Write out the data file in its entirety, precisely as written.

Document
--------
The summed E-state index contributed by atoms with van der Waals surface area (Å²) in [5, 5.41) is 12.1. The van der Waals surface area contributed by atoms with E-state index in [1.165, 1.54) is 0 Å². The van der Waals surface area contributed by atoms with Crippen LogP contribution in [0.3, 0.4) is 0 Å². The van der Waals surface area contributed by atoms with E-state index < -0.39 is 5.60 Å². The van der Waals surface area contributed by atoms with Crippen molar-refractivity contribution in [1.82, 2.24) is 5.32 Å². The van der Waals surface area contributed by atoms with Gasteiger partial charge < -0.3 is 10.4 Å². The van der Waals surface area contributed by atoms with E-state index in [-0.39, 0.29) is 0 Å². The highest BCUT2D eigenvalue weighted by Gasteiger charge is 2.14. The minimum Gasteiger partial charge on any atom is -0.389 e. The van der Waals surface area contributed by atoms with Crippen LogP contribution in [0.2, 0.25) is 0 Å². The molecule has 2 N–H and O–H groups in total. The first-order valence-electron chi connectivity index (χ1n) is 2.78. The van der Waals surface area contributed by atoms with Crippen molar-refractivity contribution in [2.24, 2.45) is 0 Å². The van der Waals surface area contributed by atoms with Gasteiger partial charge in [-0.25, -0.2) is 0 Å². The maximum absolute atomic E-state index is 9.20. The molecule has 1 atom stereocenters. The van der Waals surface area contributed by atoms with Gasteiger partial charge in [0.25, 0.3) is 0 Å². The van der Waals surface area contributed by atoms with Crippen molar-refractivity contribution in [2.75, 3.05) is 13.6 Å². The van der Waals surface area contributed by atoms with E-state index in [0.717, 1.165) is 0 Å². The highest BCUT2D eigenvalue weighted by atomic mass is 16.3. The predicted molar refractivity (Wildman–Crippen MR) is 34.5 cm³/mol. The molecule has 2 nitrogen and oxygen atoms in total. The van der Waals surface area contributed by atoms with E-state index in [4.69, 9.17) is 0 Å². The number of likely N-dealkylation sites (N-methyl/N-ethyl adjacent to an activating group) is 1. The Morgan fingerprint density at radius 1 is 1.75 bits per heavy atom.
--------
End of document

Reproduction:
The summed E-state index contributed by atoms with van der Waals surface area (Å²) in [5, 5.41) is 12.1. The van der Waals surface area contributed by atoms with E-state index in [1.165, 1.54) is 0 Å². The van der Waals surface area contributed by atoms with Crippen LogP contribution in [0.3, 0.4) is 0 Å². The van der Waals surface area contributed by atoms with E-state index < -0.39 is 5.60 Å². The van der Waals surface area contributed by atoms with Crippen molar-refractivity contribution in [1.82, 2.24) is 5.32 Å². The van der Waals surface area contributed by atoms with Gasteiger partial charge < -0.3 is 10.4 Å². The van der Waals surface area contributed by atoms with E-state index in [-0.39, 0.29) is 0 Å². The highest BCUT2D eigenvalue weighted by Gasteiger charge is 2.14. The minimum Gasteiger partial charge on any atom is -0.389 e. The van der Waals surface area contributed by atoms with Crippen LogP contribution in [0.2, 0.25) is 0 Å². The molecule has 2 N–H and O–H groups in total. The first-order valence-electron chi connectivity index (χ1n) is 2.78. The van der Waals surface area contributed by atoms with Crippen molar-refractivity contribution in [2.24, 2.45) is 0 Å². The van der Waals surface area contributed by atoms with Gasteiger partial charge in [-0.25, -0.2) is 0 Å². The maximum absolute atomic E-state index is 9.20. The molecule has 1 atom stereocenters. The van der Waals surface area contributed by atoms with Gasteiger partial charge in [0.25, 0.3) is 0 Å². The van der Waals surface area contributed by atoms with Crippen molar-refractivity contribution in [2.75, 3.05) is 13.6 Å². The van der Waals surface area contributed by atoms with E-state index in [0.717, 1.165) is 0 Å². The highest BCUT2D eigenvalue weighted by atomic mass is 16.3. The predicted molar refractivity (Wildman–Crippen MR) is 34.5 cm³/mol. The molecule has 2 nitrogen and oxygen atoms in total. The van der Waals surface area contributed by atoms with E-state index in [4.69, 9.17) is 0 Å². The number of likely N-dealkylation sites (N-methyl/N-ethyl adjacent to an activating group) is 1. The Morgan fingerprint density at radius 1 is 1.75 bits per heavy atom.